IV/Goldberg, pp.212-213;IV/Turok, pp.1,325-1,326.
See ANC,Strategy and Tactics of the ANC, in ANC,ANC Speaks. Documents and Statements of the African National Congress (ANC, n.d. [circa 1979]), p.175; Joe Slovo, ‘Latin America and the Ideas of Regis Debray, inAfrican Communist, Second Quarter 1968; and Joe Slovo, ‘Che in Bolivia,African Communist, Third Quarter 1969. The first of the two essays was later reprinted in amplified form as a pamphlet, Joe Slovo,The Theories of Regis Debray (London: Ellis Bowles, n.d. [circa 1969], inApp/A/2.
The inclusion of Nelson Mandela, Govan Mbeki, Raymond Mhlaba, Walter Sisulu, Joe Slovo on the original high command meant that many of the ANCs and SACPs most robust up-and-coming leaders had been detailed to armed activity. The pattern was replicated at MK regional command level. The organisation worst affected by the diversion of officials to military work was the South African Congress of Trade Unions (Sactu). Sactu was, at the time, arguably the only Congress Alliance organisation that had a ‘mass base and could still operate in the legal sphere. The key figures in MK regional commands in the Border, Eastern Cape, Natal and Western Cape were Sactu officials. Barrell,MK, p.9. Similar arguments are made by Bruno Mtolo and Edward Feit. See Bruno Mtolo, Umkhonto we Sizwe. The Road to the Left (Durban: Drakensberg Press, 1966), p.15; and Edward Feit,Workers Without Weapons (Hamden: Archon Books, 1975). One of MKs earliest recruits, Eric Mtshali, says that he and other trade unionists used their positions to ‘recruit the best out of the working class. Eric Mtshali, ‘December Sixteen, 61, in Durban, inDawn Souvenir Issue, p.13. The best evidence of the diversion of talent to MK is provided by hindsight: the way in which, once MK was smashed in 1963-1964, most Congress Alliance organisation collapsed with it.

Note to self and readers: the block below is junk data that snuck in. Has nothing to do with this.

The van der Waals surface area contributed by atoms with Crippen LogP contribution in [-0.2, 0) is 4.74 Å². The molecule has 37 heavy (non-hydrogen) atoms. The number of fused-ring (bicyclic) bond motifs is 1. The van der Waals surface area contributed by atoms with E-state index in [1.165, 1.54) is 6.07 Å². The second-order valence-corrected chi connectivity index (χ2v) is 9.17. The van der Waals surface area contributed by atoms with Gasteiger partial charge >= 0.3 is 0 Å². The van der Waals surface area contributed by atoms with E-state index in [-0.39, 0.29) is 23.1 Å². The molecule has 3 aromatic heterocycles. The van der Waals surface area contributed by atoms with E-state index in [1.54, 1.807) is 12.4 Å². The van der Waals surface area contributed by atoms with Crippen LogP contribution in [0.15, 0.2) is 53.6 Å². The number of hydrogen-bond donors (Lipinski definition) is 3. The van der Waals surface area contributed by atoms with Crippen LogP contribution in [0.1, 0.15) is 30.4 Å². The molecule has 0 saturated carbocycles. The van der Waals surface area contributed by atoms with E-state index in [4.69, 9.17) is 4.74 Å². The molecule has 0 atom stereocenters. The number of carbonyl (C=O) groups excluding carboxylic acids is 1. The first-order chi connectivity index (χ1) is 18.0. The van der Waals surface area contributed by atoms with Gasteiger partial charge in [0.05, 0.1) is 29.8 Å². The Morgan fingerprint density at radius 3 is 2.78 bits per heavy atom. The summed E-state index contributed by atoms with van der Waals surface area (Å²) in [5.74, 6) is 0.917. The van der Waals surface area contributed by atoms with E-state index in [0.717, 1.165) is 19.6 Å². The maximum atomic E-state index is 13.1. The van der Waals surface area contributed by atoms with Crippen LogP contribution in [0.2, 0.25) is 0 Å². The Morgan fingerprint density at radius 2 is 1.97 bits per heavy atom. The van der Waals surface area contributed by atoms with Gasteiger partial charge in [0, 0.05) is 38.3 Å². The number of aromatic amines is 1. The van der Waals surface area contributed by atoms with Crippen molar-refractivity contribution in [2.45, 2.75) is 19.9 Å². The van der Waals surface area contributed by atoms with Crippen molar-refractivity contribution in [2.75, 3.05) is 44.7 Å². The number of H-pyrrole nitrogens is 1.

Govan Mbeki,South Africa. The Peasants Revolt (London: IDAF, 1984), pp.127-134. Mbekis writings, edited and prepared for publication by Ruth First, were first published by Penguin African Library in 1964.